This post is not legal advice; it’s only my opinion. And unless you’ve retained me by a signed contract after an in-person consultation, I’m not your lawyer. If you’re considering printing this project, hire a lawyer who knows the area of law — both federal law and your particular state/county/city/whatever’s law) and consult him. Or better yet: buy a lower. It’s cheaper than hiring a lawyer and probably more fun!
Now onto the interesting stuff.
Recently, a Thingiverse user posted a file that can be printed on a 3d printer to create a (theoretically) functional AR-15 lower receiver. This upset some members of the Thingiverse community, as you can see from the lively discussion on the project page. Tech Crunch covered the controversy and asked a few important questions. Is printing a gun the same as buying a gun? Is the printed lower receiver a weapon? Is it a part? Is it Illegal?
In short, no, printing a gun isn’t the same as buying one because the user is a manufacturer instead of a consumer. The lower receiver is still a firearm under federal law (and probably state law) as opposed to being just a part. And, finally, printing a lower is not prohibited under federal law for those allowed to own firearms, but your state’s law may vary.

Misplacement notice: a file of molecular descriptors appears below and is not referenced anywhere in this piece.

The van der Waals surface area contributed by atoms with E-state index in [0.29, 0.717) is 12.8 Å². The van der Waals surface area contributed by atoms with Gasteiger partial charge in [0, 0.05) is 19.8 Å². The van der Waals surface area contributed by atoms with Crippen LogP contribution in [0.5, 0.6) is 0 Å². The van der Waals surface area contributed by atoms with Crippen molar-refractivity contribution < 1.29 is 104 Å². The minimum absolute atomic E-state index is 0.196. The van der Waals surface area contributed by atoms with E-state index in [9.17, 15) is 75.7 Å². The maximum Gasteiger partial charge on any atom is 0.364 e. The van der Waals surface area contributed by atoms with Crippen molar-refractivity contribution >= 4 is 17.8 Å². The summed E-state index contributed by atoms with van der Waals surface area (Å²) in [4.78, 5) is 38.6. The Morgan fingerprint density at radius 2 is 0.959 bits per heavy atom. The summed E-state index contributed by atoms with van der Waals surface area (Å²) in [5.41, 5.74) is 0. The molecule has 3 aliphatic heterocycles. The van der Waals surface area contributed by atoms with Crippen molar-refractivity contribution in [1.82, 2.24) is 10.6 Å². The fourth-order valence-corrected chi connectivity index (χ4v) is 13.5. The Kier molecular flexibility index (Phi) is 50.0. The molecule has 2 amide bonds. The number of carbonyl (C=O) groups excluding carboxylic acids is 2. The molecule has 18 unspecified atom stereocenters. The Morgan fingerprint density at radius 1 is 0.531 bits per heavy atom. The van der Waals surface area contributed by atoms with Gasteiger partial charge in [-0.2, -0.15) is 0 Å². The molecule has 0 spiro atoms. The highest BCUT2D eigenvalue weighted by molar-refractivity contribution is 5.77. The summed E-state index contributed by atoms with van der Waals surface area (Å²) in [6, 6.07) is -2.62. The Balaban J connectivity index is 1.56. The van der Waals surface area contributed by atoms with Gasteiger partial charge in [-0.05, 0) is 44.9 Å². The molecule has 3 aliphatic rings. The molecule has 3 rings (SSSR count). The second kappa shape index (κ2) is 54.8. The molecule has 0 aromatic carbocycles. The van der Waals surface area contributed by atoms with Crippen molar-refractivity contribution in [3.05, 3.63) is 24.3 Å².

For those of you who don’t regularly build your own firearms, the lower receiver of an AR-15 is a part typically made out of anodized aluminum that contains most of the gun’s moving parts. The AR-15′s lower receiver houses its trigger and fire-control components (the “safety” on a semi-automatic AR-15) and is the attachment hub for the weapon’s other pieces — e.g., magazine, buttstock, grip, and upper receiver (which contains the barrel and chamber). In the image above, the bottommost object is a lower receiver with grip and trigger pack installed. The other two objects are completed AR-15s in different configurations.
The lower receiver is the only part of an AR-15 that must be serial-numbered. Why? Because, as far as the BATFE is concerned, the lower receiver — even if it’s separated from the barrel, stock, and all its other parts — is a firearm. Under the Gun Control Act of 1968 (18 U.S.C. § 921, et seq.), the definition of “firearm” includes the frame or receiver of any “weapon (including a starter gun) which will or is designed to or may readily be converted to expel a projectile by the action of an explosive.” 18 U.S.C. § 921(a)(3).